We’ve been working on this idea from May 2013, full-time since September of that year. When we started, hardly anyone was competing to become your automated trip assistant and absolutely no one was working on text-to-visual translations of trips. The travel industry has always been crowded but Google Now didn’t provide great information; Pinterest didn’t have actionable data; and Airbnb wasn’t trying to get into the trip planning business. There was an opportunity.
We bootstrapped for more than the first year — partially so I could beef up my design and product skills, and my co-founder could focus on pieces of the engineering stack he was less familiar with. There were also a number of life obstacles that slowed down part of our team.
We wanted to raise ~3 months in, but there was some uncertainty about whether it would work, so against my better judgment, we waited until we had our next version live.
Like most products, this took longer than we expected. Our small team was stretching itself to fill a number of roles that we didn’t have experience in, and we didn’t have the resources to hire in the areas where we were weak.
The tech itself proved to be quite complicated, and testing an asynchronous version where we faked the technology hadn’t proved extremely useful in validating whether or not the idea was sound.
The bottom line is, we missed our opportunity. We could have been first here. As it is, there’s interest in some of the text-based concierges to plug into something like Bucket, but we were just not developed far enough, fast enough.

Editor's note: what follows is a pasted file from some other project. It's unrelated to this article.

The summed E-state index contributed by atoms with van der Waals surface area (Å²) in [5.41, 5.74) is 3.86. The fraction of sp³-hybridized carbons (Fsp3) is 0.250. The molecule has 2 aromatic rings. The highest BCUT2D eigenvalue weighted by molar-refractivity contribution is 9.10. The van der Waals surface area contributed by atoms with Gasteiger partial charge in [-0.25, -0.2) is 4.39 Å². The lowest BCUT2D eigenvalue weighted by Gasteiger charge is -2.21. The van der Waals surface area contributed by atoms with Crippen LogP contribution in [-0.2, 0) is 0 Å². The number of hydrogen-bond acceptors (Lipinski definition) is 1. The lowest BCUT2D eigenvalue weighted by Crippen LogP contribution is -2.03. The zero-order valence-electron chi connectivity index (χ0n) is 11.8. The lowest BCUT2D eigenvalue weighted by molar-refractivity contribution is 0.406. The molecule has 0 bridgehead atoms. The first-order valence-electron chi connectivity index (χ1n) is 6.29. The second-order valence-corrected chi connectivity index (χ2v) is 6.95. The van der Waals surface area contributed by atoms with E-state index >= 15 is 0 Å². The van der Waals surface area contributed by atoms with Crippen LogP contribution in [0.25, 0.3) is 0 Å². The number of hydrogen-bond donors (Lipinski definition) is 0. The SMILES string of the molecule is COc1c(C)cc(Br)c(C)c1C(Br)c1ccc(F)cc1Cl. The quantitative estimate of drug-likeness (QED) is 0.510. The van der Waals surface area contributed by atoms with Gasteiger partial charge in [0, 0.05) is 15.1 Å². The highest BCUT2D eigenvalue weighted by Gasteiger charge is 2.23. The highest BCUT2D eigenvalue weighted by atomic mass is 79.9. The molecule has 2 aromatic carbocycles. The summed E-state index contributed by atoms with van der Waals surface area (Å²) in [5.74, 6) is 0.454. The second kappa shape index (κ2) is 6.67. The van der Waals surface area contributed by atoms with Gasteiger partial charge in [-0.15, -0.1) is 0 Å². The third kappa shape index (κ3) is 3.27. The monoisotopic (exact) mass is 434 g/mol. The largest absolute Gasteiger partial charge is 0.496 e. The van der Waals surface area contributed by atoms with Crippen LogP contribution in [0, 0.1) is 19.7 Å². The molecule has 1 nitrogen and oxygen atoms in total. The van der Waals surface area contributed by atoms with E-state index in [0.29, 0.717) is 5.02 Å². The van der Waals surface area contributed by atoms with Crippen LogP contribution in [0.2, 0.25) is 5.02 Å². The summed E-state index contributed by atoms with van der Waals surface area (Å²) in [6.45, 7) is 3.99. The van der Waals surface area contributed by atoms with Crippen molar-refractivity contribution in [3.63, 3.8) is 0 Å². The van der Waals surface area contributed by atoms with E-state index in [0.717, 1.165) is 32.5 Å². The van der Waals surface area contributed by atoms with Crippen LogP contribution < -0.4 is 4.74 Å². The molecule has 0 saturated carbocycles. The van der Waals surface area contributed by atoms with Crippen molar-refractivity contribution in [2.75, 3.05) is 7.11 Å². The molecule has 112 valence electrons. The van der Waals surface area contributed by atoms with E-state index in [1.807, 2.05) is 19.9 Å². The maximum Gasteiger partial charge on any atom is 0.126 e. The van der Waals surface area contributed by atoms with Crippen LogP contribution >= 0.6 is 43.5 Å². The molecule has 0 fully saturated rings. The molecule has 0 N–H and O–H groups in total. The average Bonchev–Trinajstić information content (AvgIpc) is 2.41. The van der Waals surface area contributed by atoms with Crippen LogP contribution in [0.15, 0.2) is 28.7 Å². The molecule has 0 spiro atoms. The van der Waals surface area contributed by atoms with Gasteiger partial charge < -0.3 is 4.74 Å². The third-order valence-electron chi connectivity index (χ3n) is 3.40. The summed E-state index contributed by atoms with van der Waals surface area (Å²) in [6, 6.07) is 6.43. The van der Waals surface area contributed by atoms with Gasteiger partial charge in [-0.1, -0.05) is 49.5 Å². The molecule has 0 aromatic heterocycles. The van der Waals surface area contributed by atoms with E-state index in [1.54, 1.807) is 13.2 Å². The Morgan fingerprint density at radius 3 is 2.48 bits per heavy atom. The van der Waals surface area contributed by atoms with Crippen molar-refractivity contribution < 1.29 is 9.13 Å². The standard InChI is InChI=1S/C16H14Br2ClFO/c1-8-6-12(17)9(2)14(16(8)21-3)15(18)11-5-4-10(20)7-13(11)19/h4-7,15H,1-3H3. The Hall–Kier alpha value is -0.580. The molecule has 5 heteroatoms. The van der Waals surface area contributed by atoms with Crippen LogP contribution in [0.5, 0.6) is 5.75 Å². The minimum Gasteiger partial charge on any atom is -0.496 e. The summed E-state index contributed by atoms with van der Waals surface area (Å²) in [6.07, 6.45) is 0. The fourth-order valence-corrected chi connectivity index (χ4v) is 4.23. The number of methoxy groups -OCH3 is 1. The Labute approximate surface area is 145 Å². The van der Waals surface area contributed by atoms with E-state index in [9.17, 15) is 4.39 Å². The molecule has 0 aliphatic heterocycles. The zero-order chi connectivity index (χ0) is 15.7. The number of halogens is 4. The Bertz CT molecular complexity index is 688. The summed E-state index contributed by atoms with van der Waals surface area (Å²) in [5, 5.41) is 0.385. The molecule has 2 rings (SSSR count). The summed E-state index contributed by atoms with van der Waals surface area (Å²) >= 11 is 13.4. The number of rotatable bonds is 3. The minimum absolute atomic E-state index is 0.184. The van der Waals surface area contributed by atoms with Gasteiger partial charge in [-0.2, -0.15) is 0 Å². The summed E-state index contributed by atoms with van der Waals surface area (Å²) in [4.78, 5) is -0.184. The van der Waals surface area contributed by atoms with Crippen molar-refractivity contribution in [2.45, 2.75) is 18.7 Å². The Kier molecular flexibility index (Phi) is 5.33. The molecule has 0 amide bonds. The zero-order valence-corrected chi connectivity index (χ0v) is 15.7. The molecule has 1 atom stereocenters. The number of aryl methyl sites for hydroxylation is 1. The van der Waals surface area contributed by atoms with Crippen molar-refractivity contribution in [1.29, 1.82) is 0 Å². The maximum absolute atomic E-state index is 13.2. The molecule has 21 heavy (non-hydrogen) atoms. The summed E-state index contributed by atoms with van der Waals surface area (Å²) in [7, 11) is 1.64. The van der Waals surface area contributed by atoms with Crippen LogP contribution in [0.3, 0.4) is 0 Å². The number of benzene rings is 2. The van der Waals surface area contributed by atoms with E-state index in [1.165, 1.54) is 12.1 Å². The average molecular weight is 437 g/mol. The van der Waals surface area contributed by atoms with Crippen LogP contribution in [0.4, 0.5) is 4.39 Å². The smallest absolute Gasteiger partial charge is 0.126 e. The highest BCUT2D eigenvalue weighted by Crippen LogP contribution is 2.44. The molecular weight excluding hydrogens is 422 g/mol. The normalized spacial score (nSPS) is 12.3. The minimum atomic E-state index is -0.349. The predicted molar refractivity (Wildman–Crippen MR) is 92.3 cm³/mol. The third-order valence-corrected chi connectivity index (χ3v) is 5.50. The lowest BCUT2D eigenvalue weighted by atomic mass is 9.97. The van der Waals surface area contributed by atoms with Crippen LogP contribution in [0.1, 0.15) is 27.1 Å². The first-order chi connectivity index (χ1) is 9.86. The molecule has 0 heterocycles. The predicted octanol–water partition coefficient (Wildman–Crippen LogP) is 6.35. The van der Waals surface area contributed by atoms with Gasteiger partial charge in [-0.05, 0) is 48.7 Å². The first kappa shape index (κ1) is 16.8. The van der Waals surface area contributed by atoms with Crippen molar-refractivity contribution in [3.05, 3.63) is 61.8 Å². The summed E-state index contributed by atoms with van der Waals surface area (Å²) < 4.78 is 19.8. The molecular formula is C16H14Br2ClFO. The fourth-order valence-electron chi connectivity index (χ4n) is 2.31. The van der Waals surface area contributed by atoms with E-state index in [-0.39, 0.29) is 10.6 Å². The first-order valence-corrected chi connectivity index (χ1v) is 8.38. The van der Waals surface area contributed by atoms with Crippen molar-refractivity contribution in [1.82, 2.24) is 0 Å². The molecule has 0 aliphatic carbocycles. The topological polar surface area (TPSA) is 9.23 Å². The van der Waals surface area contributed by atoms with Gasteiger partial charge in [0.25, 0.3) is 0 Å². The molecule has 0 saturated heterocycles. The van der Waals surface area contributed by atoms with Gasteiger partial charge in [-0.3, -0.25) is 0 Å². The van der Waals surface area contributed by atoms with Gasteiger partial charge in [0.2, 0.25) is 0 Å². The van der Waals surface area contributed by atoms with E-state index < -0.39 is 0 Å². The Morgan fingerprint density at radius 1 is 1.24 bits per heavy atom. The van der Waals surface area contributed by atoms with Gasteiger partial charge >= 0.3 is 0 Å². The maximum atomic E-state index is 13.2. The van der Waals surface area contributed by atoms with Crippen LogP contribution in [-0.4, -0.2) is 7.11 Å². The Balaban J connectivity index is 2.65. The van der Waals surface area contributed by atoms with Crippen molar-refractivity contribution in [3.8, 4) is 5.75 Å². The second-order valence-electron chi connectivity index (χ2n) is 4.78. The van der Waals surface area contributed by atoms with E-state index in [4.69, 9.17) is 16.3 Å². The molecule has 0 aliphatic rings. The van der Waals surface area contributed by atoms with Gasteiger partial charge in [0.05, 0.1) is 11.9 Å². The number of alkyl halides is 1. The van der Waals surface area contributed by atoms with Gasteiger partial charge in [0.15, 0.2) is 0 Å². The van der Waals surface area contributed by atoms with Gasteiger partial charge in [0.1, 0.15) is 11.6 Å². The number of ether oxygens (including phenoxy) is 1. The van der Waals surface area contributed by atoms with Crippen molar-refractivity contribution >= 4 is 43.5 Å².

If I were going to do it again:
In hindsight, I would raise almost immediately, accelerate as fast as I could, and prove out if this was going to work or not. Technology moves quickly. If you don’t move as fast as you can, the landscape will change beneath you. Also, if you can’t raise in your first 3 months, you rapidly lose the opportunity to ever raise.
There’s also an element of wear and tear that happens in startups the longer you’re at it. It really is a practice in resilience and how many times you’re willing to get up after getting knocked down. The longer you’re at it, the more times you get knocked down. Moving faster with the maximum amount of resources will reduce this wear.
Hit the gas, or go home.
We needed a more senior team.
Since we had limited funding, we always were trying to make it stretch. My co-founder and I took little-to-no money in salary and when we could find someone young and bright to join our team, we often took them since we felt like we rarely could afford the senior talent (it was also just hard to hire, because, you know, Silicon Valley). Although we had a number of bright, young, talented people, on-boarding took too long and required too many resources. They had good ideas, but rarely the experience to execute. We needed to hire experts who could hit the ground running. These constraints meant we couldn’t build as fast or as high quality as we needed. When we lost a senior tech member late in the game, we struggled to move forward.
If I were going to do it again:
I’d hire the smartest, most senior people I could at ANY cost. I’d also make sure to let go of people early if they weren’t working out. You want a half-million dollars a year to join my team and you’re awesome? Yes, and yes again! You want 10% of the company, of course! If you have senior members on the team, you’ll be able to keep fundraising because investors will believe you’ll keep figuring it out. With a strong team, you’ll also have a better chance at acquisitions. Plus, if someone owns 10% of the company, they’re highly incentivized to make their stock worth something. They have laser focus and the company has a better chance of making it.